Over the past couple of decades, the senior citizens have become contributing members of the society in their own way (Chung, McLarney and Gillen, 2008). The complete change in the perception about the elderly in the past few decades warranted for a change in the way policy makers devised policies to meet their meets. In 2002, under the aegis of United Nations, the Second World Assembly was conducted in Madrid and the Madrid International Plan of Action on Aging was declared. The conference proposed a strong plan for providing social care and social development for the elderly, and for...
10 pages (2510 words) Dissertation
Tate Modern Case Study
The initial plan for the Tate modern was abandoned for a design that was meant to be modern and have the ability to meet the needs of clients. Therefore, combined effort of design team and client was devised as appropriate approach to the building. Mace played a role of negotiating the project management, which was critical in providing buildability and detailed construction advice. Tate modern project incorporated three underground oil tank and live switch station among many others (Grubiak, 2008). The expansion of the Tate modern project was deemed important because previously the building...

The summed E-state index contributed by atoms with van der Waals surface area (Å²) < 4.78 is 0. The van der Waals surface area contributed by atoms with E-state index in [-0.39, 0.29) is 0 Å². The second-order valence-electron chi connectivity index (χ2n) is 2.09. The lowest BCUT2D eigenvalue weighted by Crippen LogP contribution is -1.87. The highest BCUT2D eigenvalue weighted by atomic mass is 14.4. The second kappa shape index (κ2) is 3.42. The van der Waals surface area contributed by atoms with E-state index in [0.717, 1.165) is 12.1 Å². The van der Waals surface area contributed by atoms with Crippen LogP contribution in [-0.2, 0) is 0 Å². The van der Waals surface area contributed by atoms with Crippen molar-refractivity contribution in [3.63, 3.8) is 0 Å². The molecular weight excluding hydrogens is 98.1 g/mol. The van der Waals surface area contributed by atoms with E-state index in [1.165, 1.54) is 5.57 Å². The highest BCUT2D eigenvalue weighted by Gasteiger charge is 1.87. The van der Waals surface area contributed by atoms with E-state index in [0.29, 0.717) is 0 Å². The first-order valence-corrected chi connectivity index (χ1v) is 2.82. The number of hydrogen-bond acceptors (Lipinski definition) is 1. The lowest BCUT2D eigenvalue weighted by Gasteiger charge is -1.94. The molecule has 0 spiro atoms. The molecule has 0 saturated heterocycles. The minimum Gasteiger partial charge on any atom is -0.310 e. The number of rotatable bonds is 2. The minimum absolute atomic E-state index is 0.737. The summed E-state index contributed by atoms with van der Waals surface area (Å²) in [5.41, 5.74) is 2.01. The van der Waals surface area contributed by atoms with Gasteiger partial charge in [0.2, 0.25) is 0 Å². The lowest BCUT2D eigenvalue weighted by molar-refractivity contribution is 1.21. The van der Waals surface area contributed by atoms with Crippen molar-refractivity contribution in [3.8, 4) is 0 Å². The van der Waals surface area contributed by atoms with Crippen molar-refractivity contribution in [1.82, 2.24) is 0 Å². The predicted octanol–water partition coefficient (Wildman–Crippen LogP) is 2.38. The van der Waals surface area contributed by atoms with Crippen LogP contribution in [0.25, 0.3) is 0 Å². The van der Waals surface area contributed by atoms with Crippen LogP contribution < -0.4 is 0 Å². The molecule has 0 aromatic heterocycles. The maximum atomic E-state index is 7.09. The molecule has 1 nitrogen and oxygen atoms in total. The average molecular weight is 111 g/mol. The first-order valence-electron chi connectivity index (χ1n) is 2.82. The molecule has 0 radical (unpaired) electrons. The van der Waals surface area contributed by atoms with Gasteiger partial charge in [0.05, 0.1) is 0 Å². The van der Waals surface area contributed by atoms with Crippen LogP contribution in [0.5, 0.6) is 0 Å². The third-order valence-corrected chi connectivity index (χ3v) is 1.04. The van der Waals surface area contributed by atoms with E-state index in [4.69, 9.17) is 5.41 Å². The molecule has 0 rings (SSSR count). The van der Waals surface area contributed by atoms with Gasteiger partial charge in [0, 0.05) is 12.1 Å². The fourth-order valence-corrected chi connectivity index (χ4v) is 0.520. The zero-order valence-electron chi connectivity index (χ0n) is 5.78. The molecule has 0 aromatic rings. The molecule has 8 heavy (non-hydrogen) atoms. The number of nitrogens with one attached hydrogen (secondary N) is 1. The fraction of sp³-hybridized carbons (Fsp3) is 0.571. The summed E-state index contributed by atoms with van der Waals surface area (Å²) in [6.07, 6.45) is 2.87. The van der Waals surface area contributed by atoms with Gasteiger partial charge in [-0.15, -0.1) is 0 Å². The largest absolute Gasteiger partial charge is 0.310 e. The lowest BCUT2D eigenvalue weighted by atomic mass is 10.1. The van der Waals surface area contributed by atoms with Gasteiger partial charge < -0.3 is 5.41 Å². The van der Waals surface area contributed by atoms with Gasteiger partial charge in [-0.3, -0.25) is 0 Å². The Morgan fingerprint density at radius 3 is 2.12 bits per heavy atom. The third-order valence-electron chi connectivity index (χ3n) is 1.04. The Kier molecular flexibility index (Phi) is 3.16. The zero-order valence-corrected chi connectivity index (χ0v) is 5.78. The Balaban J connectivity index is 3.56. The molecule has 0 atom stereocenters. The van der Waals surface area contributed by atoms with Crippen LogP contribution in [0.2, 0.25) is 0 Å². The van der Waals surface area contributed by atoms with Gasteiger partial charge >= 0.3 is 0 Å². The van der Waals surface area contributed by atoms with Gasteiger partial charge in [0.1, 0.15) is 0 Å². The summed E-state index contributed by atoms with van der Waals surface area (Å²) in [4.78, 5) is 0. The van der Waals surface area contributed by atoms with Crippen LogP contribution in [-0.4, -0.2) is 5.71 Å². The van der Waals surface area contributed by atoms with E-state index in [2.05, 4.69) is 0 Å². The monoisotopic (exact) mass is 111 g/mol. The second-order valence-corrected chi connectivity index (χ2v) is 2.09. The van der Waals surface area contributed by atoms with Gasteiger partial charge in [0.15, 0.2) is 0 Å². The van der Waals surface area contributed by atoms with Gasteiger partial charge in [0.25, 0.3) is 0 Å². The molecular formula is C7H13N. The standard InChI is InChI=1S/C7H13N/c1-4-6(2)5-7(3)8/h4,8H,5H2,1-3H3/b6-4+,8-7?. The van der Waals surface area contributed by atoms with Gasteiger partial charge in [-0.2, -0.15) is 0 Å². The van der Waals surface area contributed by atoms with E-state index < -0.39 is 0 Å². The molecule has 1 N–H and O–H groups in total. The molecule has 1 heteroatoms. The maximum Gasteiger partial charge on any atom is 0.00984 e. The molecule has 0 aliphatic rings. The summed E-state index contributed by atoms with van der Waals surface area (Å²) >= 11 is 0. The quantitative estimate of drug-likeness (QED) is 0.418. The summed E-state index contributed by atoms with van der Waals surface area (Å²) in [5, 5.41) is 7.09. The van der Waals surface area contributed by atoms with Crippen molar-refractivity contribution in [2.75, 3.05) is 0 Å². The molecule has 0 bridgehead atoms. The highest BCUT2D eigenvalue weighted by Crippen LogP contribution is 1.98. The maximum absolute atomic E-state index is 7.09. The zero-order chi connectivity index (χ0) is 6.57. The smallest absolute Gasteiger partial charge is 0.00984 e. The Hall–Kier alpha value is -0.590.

8 pages (2008 words) Essay
The Correlation Between Energy Reduction During The Operation Of A Building And The Carbon Footprint Of It.
In addition, the carbon footprint of a building is dependant on the dimensions of the proper coordination of the forms and space put in place over the time. This means that during the construction, the design should aim at energy reduction so that the amount of carbon footprint is reduced significantly. Modern housing design is a work aimed at satisfying customers need, setting measures of transforming the world by the architectural work and ensuring the quality of buildings (Bentley, 1999). In this regard, the design and transformation heavily rely on historical background and knowledge of...
6 pages (1506 words) Essay
.51 REFERENCES ….53 CHAPTER 2 2.1 WHAT IS FUEL ECONOMY? The fuel economy(FE) of any vehiclecan be calculated as a ratio of distance travelled per unit volume of fuel consumed or as the ratio of fuel consumption per distance travelled(GFEI,n.d.). An et al (2011,p4)note that fuel economy standards can be of various forms such as liters of fuel consumed per hundred kilometers of distance travelled or kilometers travelled per liter of vehicle fuel. The global average vehicle fuel consumption hoversaround 8L/100 km corresponding to 29.4 mpg and a global drive under the aegis of GFEI, whose...
40 pages (10040 words) Literature review
o V and Euro VI emission limits 116 Table of Figures Figure 1 - Forces resisting the movement of the vehicle as a function of vehicle speed sourced from (Hilliard & Springer, 1984, p.8) 6 Figure 2 - Air drag coefficient in the European countries during the period 1900 to 2000 sourced from (Pundir, 2008, p.19) 9 Figure 3 – Growth of the passenger car sector in India sourced from (Pundir, 2008, p.6) 13 Figure 4 - Petrol consumption in India sourced from (Pundir, 2008, p.7) 14 Figure 5 - The future projections of demand versus production of oil sourced from (Mi et al., 2011, p.5) 15 Figure 6...
35 pages (8785 words) Literature review
Got a tricky question? Receive an answer from students like you! Try us!